Facility at which time she administered a battery of psychological tests. From
claimant's performance on the tests, Dr. Lapidus concluded that he was suffering
from chronic PTSD as the result of the events that occurred in the Suffolk
County Jail. She also concluded that he was not faking or malingering. She
opined that Mr. Merr's diagnosis – that claimant was not suffering from
PTSD – was "grossly inaccurate" (Vol. III, 276), and that the failure to
have administered the tests that she administered was a departure from good and
accepted standards of psychological care. She also found fault with the failure
to have referred claimant to a PTSD expert, with Mr. Merr's termination of his
care after claimant failed to appear for his therapy sessions, and with the
length of the sessions, which she felt were too short. All of these various
shortcomings resulted, according to Dr. Lapidus in a worsening of claimant's
condition, although she admitted that even had claimant been provided with what
she felt was appropriate treatment he would still have PTSD, albeit to a lesser
Dr. Allen Reichman, a board-certified psychiatrist who has been engaged in
forensic psychiatry for 25 years, testified for the defendant as an expert
witness. Dr. Reichman reviewed various items, including deposition transcripts,
claimant's medical records and Dr. Lapidus' report, and he examined the claimant
on August 31, 2000. He described claimant's status at that examination as "free
from any abnormal findings at all" (Vol. IV, 420), and he felt that claimant did
not satisfy the diagnostic criteria for PTSD. He did not administer any written
tests and he did not feel that such tests were necessary in order to diagnose
whether a person suffers from PTSD.
Dr. Reichman was critical of Dr. Lapidus' report, alleging that in a number of
instances the report indicated a bias in favor of the claimant rather than a
neutral posture. Specifically, he pointed out that she referred to the denial
of his parole application as a "charade" and that she always referred to him as
"Michael" rather than the more clinically appropriate "Mr. Mathie" (
, 426). He testified that such identification with the subject was
inappropriate for a forensic psychiatrist. When asked about the usefulness of
the multitude of tests that Dr. Lapidus administered to the claimant, Dr.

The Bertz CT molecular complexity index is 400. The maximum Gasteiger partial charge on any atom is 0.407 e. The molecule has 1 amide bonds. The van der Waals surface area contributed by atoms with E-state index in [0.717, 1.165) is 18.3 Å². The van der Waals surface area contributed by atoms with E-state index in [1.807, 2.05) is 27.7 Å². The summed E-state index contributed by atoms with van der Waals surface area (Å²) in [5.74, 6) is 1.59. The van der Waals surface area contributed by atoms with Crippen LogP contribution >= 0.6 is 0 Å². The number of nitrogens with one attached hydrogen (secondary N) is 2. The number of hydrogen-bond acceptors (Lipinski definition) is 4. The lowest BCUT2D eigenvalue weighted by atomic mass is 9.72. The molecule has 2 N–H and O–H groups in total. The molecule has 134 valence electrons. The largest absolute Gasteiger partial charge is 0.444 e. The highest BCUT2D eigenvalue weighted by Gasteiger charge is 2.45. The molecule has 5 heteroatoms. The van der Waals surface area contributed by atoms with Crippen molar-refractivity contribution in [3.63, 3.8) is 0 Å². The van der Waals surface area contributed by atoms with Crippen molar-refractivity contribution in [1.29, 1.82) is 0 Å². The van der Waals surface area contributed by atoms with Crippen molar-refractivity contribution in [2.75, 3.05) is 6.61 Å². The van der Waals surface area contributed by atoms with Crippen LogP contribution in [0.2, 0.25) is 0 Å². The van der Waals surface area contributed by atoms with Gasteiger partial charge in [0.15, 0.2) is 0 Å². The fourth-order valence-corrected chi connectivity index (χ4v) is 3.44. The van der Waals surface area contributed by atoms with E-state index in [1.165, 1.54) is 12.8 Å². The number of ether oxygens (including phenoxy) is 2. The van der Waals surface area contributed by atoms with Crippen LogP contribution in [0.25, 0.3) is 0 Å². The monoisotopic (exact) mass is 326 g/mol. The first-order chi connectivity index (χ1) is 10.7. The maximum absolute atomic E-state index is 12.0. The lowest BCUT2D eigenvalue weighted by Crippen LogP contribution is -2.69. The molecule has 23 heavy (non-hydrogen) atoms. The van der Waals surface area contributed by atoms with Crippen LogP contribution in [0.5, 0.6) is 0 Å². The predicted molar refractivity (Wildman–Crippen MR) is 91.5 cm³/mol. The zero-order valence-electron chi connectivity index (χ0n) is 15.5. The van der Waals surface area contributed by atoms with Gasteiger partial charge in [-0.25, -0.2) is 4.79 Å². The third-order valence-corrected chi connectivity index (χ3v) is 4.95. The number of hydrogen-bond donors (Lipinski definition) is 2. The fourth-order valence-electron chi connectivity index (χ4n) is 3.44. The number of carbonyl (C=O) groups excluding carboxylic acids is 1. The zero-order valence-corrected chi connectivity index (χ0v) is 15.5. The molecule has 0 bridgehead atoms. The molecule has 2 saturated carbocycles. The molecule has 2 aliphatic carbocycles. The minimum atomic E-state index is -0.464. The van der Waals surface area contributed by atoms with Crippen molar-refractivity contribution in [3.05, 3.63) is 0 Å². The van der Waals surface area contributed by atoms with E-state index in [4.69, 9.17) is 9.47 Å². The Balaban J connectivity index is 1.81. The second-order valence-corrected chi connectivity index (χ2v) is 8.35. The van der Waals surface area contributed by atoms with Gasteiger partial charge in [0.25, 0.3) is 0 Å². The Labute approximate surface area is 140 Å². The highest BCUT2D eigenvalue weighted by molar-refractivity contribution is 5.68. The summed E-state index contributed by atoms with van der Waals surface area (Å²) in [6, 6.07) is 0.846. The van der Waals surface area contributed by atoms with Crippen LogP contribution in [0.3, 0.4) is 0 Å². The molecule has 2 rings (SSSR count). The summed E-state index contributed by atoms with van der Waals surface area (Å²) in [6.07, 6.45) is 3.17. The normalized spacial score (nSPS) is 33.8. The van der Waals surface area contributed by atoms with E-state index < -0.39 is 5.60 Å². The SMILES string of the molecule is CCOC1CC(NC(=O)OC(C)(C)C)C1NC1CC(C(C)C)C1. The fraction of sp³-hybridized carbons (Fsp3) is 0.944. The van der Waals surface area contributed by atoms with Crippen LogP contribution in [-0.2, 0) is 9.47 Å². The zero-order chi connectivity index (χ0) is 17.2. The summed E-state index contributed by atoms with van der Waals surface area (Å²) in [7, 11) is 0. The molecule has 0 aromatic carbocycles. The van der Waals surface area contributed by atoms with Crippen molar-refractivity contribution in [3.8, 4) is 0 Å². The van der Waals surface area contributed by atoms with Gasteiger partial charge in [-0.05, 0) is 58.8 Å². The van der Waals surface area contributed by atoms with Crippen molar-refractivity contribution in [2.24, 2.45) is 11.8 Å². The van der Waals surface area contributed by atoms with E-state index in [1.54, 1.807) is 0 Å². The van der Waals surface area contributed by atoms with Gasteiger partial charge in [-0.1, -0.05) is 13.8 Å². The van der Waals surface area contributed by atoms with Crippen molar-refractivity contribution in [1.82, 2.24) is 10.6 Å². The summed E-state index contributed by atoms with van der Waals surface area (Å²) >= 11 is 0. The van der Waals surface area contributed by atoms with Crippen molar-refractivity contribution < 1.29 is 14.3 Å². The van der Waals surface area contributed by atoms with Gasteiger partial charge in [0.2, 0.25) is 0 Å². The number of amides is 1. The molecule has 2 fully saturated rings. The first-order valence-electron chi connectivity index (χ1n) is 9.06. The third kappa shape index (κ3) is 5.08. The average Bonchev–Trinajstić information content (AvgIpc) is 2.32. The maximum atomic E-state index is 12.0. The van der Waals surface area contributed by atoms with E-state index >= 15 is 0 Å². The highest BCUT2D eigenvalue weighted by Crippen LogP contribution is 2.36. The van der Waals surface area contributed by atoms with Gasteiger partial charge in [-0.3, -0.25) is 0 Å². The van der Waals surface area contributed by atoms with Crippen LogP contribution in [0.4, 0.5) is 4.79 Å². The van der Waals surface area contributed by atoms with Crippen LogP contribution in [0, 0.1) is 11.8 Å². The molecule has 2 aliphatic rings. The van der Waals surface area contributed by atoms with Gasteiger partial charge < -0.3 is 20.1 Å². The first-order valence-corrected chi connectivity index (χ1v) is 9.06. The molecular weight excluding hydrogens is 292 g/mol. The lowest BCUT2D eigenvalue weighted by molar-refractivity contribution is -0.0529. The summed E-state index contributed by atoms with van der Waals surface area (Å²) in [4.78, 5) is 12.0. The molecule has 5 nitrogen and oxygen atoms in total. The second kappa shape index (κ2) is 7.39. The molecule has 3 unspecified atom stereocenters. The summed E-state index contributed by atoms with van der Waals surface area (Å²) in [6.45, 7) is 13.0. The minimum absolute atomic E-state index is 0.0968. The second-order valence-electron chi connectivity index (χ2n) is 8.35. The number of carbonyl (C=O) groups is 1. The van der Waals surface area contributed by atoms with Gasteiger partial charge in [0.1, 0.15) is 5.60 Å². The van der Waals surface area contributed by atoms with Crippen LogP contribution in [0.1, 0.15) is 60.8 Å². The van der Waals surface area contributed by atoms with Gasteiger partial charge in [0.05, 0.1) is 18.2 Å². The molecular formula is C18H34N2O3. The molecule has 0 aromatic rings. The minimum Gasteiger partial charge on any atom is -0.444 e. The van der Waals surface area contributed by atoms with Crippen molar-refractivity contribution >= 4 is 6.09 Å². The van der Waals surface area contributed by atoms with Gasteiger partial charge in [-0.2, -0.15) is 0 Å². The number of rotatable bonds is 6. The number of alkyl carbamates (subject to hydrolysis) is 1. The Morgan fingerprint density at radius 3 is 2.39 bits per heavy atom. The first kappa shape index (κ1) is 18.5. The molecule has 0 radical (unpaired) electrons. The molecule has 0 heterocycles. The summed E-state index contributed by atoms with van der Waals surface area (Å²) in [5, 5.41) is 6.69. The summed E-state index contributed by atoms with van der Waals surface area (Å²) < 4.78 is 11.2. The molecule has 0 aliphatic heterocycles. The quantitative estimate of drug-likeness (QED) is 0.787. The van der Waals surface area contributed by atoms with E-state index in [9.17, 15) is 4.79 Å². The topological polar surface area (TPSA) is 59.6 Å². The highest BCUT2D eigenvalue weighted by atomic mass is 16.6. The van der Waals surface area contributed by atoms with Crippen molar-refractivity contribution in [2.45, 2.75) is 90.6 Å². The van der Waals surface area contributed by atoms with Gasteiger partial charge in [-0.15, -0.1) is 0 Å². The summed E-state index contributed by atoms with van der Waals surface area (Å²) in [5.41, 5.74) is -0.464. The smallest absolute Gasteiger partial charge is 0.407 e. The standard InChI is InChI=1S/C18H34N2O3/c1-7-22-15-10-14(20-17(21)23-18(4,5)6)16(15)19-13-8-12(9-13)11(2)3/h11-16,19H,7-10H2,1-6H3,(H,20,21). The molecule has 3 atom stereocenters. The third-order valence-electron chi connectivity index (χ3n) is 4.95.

Reichman was particularly critical:
I think the semi-structured diagnostic interviews might be useful and the TAT
might be useful. *** I don't think any of the others would be of any value, in
my opinion. I think the usefulness of keeping someone in a room for 12 hours, I
think is highly debatable *** it's subjecting the individual to a fatiguing
experience and one which is – can be anxiety provoking, and I don't think
it achieves anything other than accumulating a lot of data, which then gets
presented as something scientific. (Id., 481-482).
The doctor's opinion is that such test results cannot be
considered valid "unless they coincide with the clinical data" (id.
and, as noted, claimant did not present himself, to Dr. Reichman, as suffering
from mental illness.
Dr. Reichman did not have any problem with the treatment that claimant received
in the defendant's correctional facilities, except that he did agree with Dr.
Lapidus that a patient with a diagnosis of "rule out PTSD" should be seen more
frequently than once a month. He did not feel that such was significant,
however, since claimant did not appear for many of the therapy sessions anyway
and later records did not indicate, to him, that claimant's condition had in any
way worsened or that he was suffering from PTSD. Despite his disagreement with
the portion of Mr. Merr's treatment plan that involved revisiting the
circumstances of the rape, Dr. Reichman concluded that "the treatment that was
being rendered was appropriate and had shown some signs of being effective"
, 440). In this regard, he observed that PTSD "doesn't go away
completely. People do get better to the point where they can function
reasonably well" (id.
, 457), a statement that was consistent with Dr.